only count finished tasks

Your team has the ritual that the burndown chart is updated ceremonially at the end of each daily stand-up meeting. In today’s stand-up someone points to a card and says “I’m halfway through doing this one.” So you’re tempted to chart the burn of half that task’s points. Don’t. Get into the habit of scoring successes only for completed tasks.

There’s at least one major reason why reporting partial progress is bad: it’s a lie. Just what is 50% of a programming task anyway? Or 80%? Or 90%? What if an unforeseen difficulty arises while developing the last 10%? In nearly twenty years of leading teams and managing projects I’ve learned to believe only three states for a development task: “not started”, “started” and “done.” Everything else (includng “I’ll be done tomorrow”) is optimistic or dangerous or both. So I only count progress when a task is complete.

Initially this may make your burndown chart look like a staircase. There are days when nothing seems to happen because the curve is flat, and other days when the curve plummets because a whole load of things finished on the same day. A staircase burndown chart implies one of two situations: either your task granularity isn’t yet fine enough, or team members are starting one task before finishing the previous one.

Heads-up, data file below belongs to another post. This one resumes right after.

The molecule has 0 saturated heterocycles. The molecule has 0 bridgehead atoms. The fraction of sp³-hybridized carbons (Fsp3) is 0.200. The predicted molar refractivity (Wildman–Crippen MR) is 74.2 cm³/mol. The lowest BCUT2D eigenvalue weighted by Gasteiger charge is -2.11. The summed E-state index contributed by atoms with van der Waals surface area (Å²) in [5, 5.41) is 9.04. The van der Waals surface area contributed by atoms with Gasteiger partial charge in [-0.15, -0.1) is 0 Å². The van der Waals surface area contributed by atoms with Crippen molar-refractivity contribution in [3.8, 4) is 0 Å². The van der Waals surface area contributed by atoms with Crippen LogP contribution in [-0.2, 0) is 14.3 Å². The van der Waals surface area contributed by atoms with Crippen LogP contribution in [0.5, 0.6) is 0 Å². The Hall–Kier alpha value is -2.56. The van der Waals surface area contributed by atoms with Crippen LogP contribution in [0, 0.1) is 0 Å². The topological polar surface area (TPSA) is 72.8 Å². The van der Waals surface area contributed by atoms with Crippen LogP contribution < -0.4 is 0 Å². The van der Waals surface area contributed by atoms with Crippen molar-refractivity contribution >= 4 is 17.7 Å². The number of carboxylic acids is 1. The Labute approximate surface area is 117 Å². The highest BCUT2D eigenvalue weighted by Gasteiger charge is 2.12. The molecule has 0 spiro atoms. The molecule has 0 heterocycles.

When an iteration consists of large coarse-grained tasks, the team is missing out on at least two vital aspects of agility. Every task completion is an opportunity to learn, reflect, demonstrate and generally get feedback on progress, on the design and on one’s own skills. And every task completion also creates a natural time at which to swap pair partner and swap task – yet more opportunities to build the team and foster learning.

Alternatively each time a team member picks up more than one task simultaneously, he is creating a new risk – the risk that we’ll get to the iteration boundary with one or both tasks begun but not complete. At this point the relationship between the system’s functionality (as a releasable increment) and the iteration boundary (as a timebox) is fuzzy at best. If this happens too many times it can become difficult to report to the Product Owner just what’s in each increment.

The staircase burndown is a sign that something is less agile than it could be. So don’t hide it by counting part-finished tasks.


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